Yang J, Müller NF, Bouckaert R, Xu B, Drummond AJ. Bayesian phylodynamics of avian influenza A virus H9N2 in Asia with time-dependent predictors of migration. PLoS Comput Biol. 2019 Aug 6;15(8):e1007189.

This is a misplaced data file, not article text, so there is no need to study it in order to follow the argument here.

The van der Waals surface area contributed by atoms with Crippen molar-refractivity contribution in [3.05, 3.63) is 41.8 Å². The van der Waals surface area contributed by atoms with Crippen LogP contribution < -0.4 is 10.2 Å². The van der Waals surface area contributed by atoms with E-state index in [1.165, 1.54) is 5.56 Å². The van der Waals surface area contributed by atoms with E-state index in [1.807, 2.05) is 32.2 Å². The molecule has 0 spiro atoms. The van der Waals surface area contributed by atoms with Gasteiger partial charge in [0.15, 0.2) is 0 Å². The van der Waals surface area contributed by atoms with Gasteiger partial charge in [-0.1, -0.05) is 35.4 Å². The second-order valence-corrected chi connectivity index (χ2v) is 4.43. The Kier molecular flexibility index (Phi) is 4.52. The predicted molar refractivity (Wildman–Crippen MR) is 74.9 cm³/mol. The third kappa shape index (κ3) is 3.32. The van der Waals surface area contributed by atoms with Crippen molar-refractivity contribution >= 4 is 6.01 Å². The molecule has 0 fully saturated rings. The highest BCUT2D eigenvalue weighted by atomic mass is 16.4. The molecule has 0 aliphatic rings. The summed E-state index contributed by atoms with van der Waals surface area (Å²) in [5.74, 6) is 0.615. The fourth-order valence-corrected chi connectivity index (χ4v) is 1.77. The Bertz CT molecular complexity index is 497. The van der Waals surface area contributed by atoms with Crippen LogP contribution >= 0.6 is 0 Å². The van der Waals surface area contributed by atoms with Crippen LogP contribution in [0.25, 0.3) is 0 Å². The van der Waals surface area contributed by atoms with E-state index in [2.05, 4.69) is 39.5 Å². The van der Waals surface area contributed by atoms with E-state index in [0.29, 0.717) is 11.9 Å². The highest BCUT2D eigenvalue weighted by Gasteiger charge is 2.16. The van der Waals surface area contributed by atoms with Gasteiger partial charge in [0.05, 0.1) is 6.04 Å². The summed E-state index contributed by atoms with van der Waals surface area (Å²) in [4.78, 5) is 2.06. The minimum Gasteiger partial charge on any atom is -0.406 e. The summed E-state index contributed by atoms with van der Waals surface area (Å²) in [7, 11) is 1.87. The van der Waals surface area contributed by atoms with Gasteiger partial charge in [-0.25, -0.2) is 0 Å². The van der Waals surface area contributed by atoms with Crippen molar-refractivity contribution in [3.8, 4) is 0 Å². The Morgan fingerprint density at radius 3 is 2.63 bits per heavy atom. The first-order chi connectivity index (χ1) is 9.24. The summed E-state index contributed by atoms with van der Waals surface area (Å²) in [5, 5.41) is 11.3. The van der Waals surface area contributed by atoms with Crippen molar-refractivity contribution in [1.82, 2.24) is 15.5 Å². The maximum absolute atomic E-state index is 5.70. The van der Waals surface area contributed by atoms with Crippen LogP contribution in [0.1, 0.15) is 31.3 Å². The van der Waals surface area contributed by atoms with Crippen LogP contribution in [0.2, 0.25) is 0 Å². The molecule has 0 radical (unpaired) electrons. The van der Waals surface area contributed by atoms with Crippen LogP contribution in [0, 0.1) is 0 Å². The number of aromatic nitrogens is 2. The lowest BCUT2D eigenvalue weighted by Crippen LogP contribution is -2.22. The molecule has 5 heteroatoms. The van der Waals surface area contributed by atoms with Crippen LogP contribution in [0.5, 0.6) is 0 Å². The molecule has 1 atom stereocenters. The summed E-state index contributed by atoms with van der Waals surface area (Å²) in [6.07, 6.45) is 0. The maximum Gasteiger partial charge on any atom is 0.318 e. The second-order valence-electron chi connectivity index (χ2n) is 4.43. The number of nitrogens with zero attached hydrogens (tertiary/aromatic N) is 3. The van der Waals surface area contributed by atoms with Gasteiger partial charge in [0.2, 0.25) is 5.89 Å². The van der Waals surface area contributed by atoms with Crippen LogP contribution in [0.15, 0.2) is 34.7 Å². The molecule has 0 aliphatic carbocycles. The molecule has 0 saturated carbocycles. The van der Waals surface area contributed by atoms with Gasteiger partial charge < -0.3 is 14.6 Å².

Model-based phylodynamic approaches recently employed generalized linear models (GLMs) to uncover potential predictors of viral spread. Very recently some of these models have allowed both the predictors and their coefficients to be time-dependent. However, these studies mainly focused on predictors that are assumed to be constant through time. Here we inferred the phylodynamics of avian influenza A virus H9N2 isolated in 12 Asian countries and regions under both discrete trait analysis (DTA) and structured coalescent (MASCOT) approaches. Using MASCOT we applied a new time-dependent GLM to uncover the underlying factors behind H9N2 spread. We curated a rich set of time-series predictors including annual international live poultry trade and national poultry production figures. This time-dependent phylodynamic prediction model was compared to commonly employed time-independent alternatives. Additionally the time-dependent MASCOT model allowed for the estimation of viral effective sub-population sizes and their changes through time, and these effective population dynamics within each country were predicted by a GLM. International annual poultry trade is a strongly supported predictor of virus migration rates. There was also strong support for geographic proximity as a predictor of migration rate in all GLMs investigated. In time-dependent MASCOT models, national poultry production was also identified as a predictor of virus genetic diversity through time and this signal was obvious in mainland China. Our application of a recently introduced time-dependent GLM predictors integrated rich time-series data in Bayesian phylodynamic prediction. We demonstrated the contribution of poultry trade and geographic proximity (potentially unheralded wild bird movements) to avian influenza spread in Asia. To gain a better understanding of the drivers of H9N2 spread, we suggest increased surveillance of the H9N2 virus in countries that are currently under-sampled as well as in wild bird populations in the most affected countries.
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